Audi's entry-level A4 luxury sedan, introduced last fall at a starting price of $26,500, has become its best-seller, accounting for 65% of sales through June. More than that, it has brought the brand younger customers who had owned other German or Asian cars, said Marketing Director Kenneth Moriarty.
"That's a good sign for us," he said.
The recovery from bad publicity has taken a decade. News of unintended acceleration started a sales slide in 1986, but three years later federal officials cleared Audi, blaming the consumer complaints on driver error.
"Everybody says it takes 10 years to forget something like that," said J. Mays, former Audi design director, who left in 1994.
MORE U.S. FOCUS
Executives at Audi's German headquarters decided to remain in the U.S. market and a few years ago started designing products with the U.S. customer in mind, Mr. Moriarty said.
The A4, which replaced the 80 model, has attracted buyers between 30 and 40 years old, and more women than other Audi models, said Rick Myracle, chief operating officer of agency McKinney & Silver, Raleigh, N.C.
Audi's other models continue to attract its traditional buyers between ages 35 and 55.
REVVING UP THE A8
Later this year, Audi will launch the A8-a high-end, all-aluminum sedan-considered a halo car, or flagship model, for the brand, Mr. Moriarty said.
"It's going to showcase what Audi can and does do with the same engineers" who design the A4 and A6 models, he said.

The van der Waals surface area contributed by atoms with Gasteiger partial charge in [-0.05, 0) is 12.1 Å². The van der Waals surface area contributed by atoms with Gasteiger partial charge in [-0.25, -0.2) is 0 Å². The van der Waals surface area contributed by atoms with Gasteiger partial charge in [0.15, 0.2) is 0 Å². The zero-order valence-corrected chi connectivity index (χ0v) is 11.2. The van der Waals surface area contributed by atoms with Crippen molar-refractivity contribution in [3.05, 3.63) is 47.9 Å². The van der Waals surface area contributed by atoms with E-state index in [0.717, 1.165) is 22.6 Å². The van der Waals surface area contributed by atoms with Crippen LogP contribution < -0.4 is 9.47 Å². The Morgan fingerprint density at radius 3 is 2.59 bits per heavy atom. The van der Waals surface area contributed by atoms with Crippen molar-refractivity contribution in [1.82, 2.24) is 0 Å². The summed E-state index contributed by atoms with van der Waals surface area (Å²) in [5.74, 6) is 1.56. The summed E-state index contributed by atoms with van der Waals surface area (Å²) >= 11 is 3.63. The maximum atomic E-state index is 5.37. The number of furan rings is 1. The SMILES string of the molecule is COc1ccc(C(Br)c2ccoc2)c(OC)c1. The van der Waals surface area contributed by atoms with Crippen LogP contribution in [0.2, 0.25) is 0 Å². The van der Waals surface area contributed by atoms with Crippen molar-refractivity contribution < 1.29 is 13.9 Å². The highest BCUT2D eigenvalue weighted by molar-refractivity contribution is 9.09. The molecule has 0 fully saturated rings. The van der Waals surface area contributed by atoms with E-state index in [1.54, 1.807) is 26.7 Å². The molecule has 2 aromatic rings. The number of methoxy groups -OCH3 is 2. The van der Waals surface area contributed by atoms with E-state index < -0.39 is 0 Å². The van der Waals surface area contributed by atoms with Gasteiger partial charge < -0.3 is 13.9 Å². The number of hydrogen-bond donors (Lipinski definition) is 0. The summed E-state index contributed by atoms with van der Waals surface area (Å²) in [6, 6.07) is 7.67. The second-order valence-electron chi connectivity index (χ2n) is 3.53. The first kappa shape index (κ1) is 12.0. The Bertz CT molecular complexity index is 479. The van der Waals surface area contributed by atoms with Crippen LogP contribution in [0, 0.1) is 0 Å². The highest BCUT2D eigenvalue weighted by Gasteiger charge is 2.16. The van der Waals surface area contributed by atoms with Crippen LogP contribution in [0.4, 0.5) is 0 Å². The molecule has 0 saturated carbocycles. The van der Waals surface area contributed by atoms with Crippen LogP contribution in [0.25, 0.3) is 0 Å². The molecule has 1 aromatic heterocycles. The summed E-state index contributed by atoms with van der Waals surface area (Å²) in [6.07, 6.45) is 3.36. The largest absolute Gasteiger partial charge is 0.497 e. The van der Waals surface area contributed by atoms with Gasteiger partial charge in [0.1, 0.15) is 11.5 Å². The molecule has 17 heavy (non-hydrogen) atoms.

The sticker price on the A8, with an industry-first six air bags, starts at about $57,000.
Of course, the marketer thought it had a halo car in 1990, the Audi 100, said Terry Trickett,chairman of Audi's dealer council. But the styling was stodgy and became dated when Audi brought out a new version just 18 months later.
Audi began its carefully plotted comeback in 1994. The plan hinged on the brand's patented, all-wheel-drive Quattro system-now in all its vehicles. With lower, more competitive prices, the tactic has worked, Mr. Trickett noted.
"Management changed its mind in panic every other year, but now it has a consistent theme," said Philippe Defechereux, who worked on the Audi account at the start of the decade as head of DDB Needham Worldwide's now-defunct Detroit office.
"Audi with Quattro is a superb German sports sedan," he said. "Product is key, and these guys have done a terrific job."
Audi is expected to spend an estimated $40 million this year in measured media, up an estimated 33% from '95. Although Audi's Mr. Moriarty wouldn't discuss specific ad spending, he indicated it would rise again in 1997.
"Over the past few years, we've been telling our story with increased frequency and we're absolutely going to continue with that," he said.
Audi took a hiatus from TV advertising in the '80s, but returned in 1994 to national network and cable, as well as spot buys.
In print, Audi only advertises in auto enthusiast publications. But the marketer is now studying the use of other magazines for the A8 launch.